Rena Le Lona liases with schoolteachers and assists each child by tutoring them in particular subjects. We encourage the child to grow in every way – to face the past, feel it, process what needs to be processed, move on and chose a future. They develop a sense of belonging, of being an individual within a nation with a language they can be proud of and a religion/philosophy they choose. They learn values, ethics and morality.

Emotional Growth

Through drama, art, music, song, dance and writing the children express their feelings related to all aspects of their life and to world issues. This helps them grapple with their problems and overcome them in time. They are part of a facilitated support group where they can talk about their life with others. Personal counselling is available from a full time auxiliary social worker and/or from a part-time social worker. We show the children we love them by honouring their parents, remembering their birthdays; rejoicing with them in their success and grieving with them in their loss. We exhibit their work in art, print their writing/poetry, offer opportunities for them to perform for the public in drama, song, dance and in public speaking. The first section of the HIV/AIDS Syllabus focuses on the Emotional aspect and runs for one year.

Intellectual Growth

Rena Le Lona’s aim is that each child understands what they are doing and why. They develop the ability to integrate their emotional and spiritual development with their intellectual growth. They learn to reflect on personal issues, local issues, national issues and international issues. They use their minds. They see themselves as part of the world and uniquely African. Reading is essential and their need to know will be met by a fully equipped library including film, access to the Internet and interacting with visiting lecturers and speakers on a wide variety of topics. The intellectual aspect builds up into a two-year service project in a community where the children, in groups, can apply all they have integrated and report back on their findings and experience. Currently Mecer has donated four computers to the centre and the children are learning computer skills. Each child will be introduced to dance. Currently this takes the form of Ballet lessons and Modern Jazz dancing. When the children are older they can learn ballroom dancing and traditional dances from various cultures. Rena Le Lona has its own soccer team. Yoga teaches the children respect for their bodies, flexibility and breathing techniques for stress management. The art of Fencing teaches self-control, speed of movement, accuracy, mental strength and self-knowledge. Tae-chi is used to attain balance of mind, body and spirit. It gives one an appreciation of the natural world and one learns to focus and be disciplined. There are plans to build a tennis wall and then access a regular tennis court. From September 2006 soccer and netball will be played in the garden. Rena Le Lona is working towards one bicycle per child. This will assist them in travelling to the Centre.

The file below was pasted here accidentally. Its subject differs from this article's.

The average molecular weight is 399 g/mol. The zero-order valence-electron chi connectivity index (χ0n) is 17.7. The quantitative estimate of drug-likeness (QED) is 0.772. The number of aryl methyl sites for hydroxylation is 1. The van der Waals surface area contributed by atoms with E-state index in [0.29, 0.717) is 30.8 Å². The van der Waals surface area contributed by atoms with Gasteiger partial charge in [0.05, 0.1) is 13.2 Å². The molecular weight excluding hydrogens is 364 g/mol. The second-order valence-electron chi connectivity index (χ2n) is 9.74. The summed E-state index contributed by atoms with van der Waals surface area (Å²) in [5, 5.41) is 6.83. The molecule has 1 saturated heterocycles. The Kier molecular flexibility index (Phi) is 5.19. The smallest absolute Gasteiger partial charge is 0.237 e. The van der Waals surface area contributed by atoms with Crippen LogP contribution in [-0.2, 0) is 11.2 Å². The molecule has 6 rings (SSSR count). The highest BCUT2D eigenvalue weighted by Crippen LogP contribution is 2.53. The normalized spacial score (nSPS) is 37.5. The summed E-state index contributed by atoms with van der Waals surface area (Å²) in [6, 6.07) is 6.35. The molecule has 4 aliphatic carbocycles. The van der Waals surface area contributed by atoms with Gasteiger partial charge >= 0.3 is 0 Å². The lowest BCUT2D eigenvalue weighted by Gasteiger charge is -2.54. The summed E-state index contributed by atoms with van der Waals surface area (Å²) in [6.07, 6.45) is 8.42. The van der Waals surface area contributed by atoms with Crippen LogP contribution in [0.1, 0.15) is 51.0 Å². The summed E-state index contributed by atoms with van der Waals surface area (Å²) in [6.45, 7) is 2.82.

Spiritual Growth

Under ‘Spiritual’ Rena Le Lona creates an essential environment in which the HIV/AIDS syllabus combines with the physical and personal aspects as we approach subjects such as the nature of the world, human nature, the nature of God, prayer, death, unanswerable questions, good and evil, prejudice and injustice, God and sex, God and money, African, Western, Eastern, South American, Native American, Aboriginal and Asian spiritual practices. We encourage visits from people of all faiths. We have an African Prayer-Basket into which all the names of people the children and staff value are placed. We honour the deceased parents of the children by laminating the drawings of them by their children and placing them on the memory wall. The prayer basket is a focus for the children. When artists who have spent some time with them leave, we have a closing ceremony which includes the giving of thanks to one another plus the leaving of names in the basket. If a child loses a loved one, the basket holds the name of that person. We share the writings of African thinkers and visionaries such as Credo Mutwa, Steve Biko and others. We do not teach religion but rather a sense of the intangible within the tangible. In this way we aim to offer each child a possible route for life that will sustain her or him spiritually.